calc_on_order_fillssince each filled order triggers an intra-bar script calculation, which we can then use to submit yet another order. And when that order fills, the script performs yet another extra calculation. This does, however, require that the order’s entry or exit conditions are still valid when the strategy performs those extra intra-bar calculations. See why an order doesn’t fill during an intra-bar calculation for more.
calc_on_every_tick: calculating a strategy with every real-time price update
calc_on_every_tick argument of the
strategy() function makes the strategy process every real-time price update when set to
true (TradingView, n.d.). This argument defaults to
false, and in that case the script only calculates on the close of each price bar.
To calculate with every real-time tick, we set
calc_on_every_tick like this:
strategy(title="My example strategy", calc_on_every_tick=true)
calc_on_every_tick argument only accepts literal true/false values; it doesn’t work with variables nor with a true/false input option.
The advantage of processing every real-time tick is a greater speed. Let’s say we want to submit 5 entry orders, one with each script calculation. Since a strategy by default calculates on the close of each price bar (Pine Script Language Tutorial, n.d.), it takes 5 bars to submit those orders. But with
calc_on_every_tick=true, it can take 10 seconds (depending on how many real-time price updates there are for the traded instrument).
Depending on the price data that the strategy runs on,
calc_on_every_tick has a different influence on the strategy’s calculations (Pine Script Language Tutorial, n.d.; TradingView, n.d.):
- On historical data, the strategy calculates on the close of each price bar, regardless of whether
calc_on_every_tickis enabled or not.
- On real-time data, the strategy calculates with every price update (when
calc_on_every_tick=true) or only on bar close (when
calc_on_every_tick=falseor missing from the
This different behaviour on historical and real-time data has several consequences:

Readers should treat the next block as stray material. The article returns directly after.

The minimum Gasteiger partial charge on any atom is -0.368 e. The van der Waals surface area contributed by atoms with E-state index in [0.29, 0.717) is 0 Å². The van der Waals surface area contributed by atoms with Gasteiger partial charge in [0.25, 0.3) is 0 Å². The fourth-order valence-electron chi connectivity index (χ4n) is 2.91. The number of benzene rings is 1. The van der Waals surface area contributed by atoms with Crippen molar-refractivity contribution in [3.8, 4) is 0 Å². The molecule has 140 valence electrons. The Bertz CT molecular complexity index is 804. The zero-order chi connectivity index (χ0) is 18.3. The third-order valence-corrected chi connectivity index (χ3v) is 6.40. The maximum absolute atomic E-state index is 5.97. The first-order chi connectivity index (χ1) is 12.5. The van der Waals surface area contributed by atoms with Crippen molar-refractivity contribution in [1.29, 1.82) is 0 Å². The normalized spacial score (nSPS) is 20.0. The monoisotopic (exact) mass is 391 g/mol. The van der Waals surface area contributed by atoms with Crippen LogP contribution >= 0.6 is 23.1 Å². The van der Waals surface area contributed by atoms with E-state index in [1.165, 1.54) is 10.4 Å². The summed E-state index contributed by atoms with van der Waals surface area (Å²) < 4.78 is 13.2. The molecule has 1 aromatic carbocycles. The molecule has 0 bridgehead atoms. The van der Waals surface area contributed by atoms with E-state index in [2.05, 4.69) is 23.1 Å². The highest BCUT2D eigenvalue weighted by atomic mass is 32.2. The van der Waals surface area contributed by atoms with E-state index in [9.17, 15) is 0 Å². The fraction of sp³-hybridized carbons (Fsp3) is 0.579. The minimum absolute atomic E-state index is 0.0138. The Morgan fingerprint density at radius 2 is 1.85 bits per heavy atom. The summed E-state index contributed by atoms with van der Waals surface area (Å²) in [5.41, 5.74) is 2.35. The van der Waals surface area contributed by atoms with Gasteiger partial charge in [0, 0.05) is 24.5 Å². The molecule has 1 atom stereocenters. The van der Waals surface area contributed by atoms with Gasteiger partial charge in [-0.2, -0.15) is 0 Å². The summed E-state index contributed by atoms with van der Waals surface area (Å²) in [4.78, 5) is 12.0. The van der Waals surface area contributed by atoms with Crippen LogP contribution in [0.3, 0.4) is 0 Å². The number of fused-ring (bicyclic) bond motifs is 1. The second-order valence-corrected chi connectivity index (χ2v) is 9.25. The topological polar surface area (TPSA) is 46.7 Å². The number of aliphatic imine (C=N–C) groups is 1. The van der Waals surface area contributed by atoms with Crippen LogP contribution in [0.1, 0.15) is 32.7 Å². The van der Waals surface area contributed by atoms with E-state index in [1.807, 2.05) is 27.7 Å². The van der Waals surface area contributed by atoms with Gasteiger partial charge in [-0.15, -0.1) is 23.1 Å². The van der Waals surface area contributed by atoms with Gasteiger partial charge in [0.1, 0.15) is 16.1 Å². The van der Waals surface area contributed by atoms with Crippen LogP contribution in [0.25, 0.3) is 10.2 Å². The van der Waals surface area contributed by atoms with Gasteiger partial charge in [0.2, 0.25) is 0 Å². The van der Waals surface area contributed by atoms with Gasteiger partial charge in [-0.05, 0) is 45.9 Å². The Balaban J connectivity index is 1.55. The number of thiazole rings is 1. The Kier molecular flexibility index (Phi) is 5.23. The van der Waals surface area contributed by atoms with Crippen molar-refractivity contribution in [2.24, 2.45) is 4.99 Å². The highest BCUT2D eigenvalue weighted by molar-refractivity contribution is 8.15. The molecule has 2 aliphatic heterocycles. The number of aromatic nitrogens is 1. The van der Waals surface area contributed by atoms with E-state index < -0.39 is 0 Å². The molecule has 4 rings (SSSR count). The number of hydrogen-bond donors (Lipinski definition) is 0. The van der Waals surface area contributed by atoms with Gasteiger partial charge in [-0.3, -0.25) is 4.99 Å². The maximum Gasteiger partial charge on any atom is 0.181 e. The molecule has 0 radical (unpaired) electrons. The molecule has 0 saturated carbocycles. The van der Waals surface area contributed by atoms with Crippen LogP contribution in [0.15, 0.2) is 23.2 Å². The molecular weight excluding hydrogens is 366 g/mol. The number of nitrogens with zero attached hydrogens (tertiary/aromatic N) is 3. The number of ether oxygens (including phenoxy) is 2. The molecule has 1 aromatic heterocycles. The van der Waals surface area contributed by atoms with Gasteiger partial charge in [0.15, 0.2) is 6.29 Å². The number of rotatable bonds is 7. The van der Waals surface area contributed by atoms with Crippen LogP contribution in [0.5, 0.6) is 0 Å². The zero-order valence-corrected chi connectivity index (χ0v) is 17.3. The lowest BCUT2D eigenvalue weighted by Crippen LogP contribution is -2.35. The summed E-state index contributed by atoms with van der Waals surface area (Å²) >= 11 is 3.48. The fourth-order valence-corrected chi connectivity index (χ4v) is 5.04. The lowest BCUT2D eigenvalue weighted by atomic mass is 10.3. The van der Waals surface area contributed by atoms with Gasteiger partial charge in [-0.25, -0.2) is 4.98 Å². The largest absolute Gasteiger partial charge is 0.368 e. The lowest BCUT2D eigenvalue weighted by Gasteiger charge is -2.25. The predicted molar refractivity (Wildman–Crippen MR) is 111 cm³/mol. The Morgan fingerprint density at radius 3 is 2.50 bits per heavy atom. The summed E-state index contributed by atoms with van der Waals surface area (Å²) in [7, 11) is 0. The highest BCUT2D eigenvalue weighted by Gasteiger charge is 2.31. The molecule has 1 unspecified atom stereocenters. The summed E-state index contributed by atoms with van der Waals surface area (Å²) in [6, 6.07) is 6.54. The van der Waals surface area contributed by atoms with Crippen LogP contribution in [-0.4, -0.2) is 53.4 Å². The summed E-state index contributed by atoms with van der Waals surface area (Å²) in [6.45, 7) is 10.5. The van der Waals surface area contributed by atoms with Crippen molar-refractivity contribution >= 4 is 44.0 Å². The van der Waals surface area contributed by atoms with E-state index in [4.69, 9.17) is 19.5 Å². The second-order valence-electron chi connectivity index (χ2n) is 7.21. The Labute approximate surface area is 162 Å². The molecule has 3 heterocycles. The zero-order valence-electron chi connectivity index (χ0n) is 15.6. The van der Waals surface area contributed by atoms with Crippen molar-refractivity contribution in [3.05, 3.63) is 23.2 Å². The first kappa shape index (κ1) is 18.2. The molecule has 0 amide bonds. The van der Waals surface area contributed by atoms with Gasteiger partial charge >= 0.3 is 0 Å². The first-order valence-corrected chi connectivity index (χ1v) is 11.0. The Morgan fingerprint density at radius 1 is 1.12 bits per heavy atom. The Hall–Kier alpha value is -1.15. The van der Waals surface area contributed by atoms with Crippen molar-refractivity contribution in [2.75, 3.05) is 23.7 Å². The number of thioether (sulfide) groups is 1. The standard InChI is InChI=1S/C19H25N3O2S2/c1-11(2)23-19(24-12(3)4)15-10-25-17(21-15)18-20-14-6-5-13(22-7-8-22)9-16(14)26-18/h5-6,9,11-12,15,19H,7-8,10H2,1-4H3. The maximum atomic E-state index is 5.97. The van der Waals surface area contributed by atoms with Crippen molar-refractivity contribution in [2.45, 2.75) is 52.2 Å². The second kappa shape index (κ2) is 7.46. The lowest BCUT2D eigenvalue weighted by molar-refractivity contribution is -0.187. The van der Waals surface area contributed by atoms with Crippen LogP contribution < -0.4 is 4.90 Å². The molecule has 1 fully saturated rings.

- The backtest results of a script that uses
calc_on_every_tick=truedo not indicate how the strategy performs during real-time trading. Due to the extra calculations on real-time data, it can seem were trading two different strategies when comparing backtest results with real-time performance. We examined this in inaccurate backtest results when backtesting
- Since a strategy with
calc_on_every_tick=truecan perform dozens to hundreds of calculations per bar, its speed is much higher than we’d normally see. This also means that a small error or misconfiguration becomes a problem quickly. For instance, the strategy’s pyramiding limit can easily be violated by submitting orders quickly after each other. Things like this make it even more important that
calc_on_every_tick=truestrategies are extensively tested on real-time data.
Besides calculating a strategy with every real-time tick (
calc_on_every_tick), a strategy can also calculate after an order fills (
calc_on_order_fills). The difference between these two related arguments is (Pine Script Language Tutorial, n.d.; TradingView, n.d.):
calc_on_every_tick=true, the strategy calculates on every real-time price update. This feature only affects the strategy’s behaviour on real-time data but doesn’t change its backtest performance.
calc_on_order_fills=true, the strategy performs an additional intra-bar calculation when an order fills. This extra calculation happens on real-time and historical price bars. But while on historical bars the strategy can calculate on the bar’s open, high, low, and close; on real-time data that extra intra-bar calculation can happen with every tick. This means there are a lot more calculation opportunities in real time than there are on historical bars.
This ends our overview of the different ways to programmatically configure a trading strategy in TradingView and the different caveats when doing so. See all TradingView programming articles to learn more about other topics.
- See the summary of configuring indicators programmatically for learning about the
study()function, and how we configure TradingView indicators with it.
Pine Script Language Tutorial (n.d.). Retrieved on February 24, 2016, from https://docs.google.com/document/d/1sCfC873xJEMV7MGzt1L70JTStTE9kcG2q-LDuWWkBeY/
TradingView (n.d.). Script Language Reference Manual. Retrieved on July 18, 2016, from https://www.tradingview.com/study-script-reference/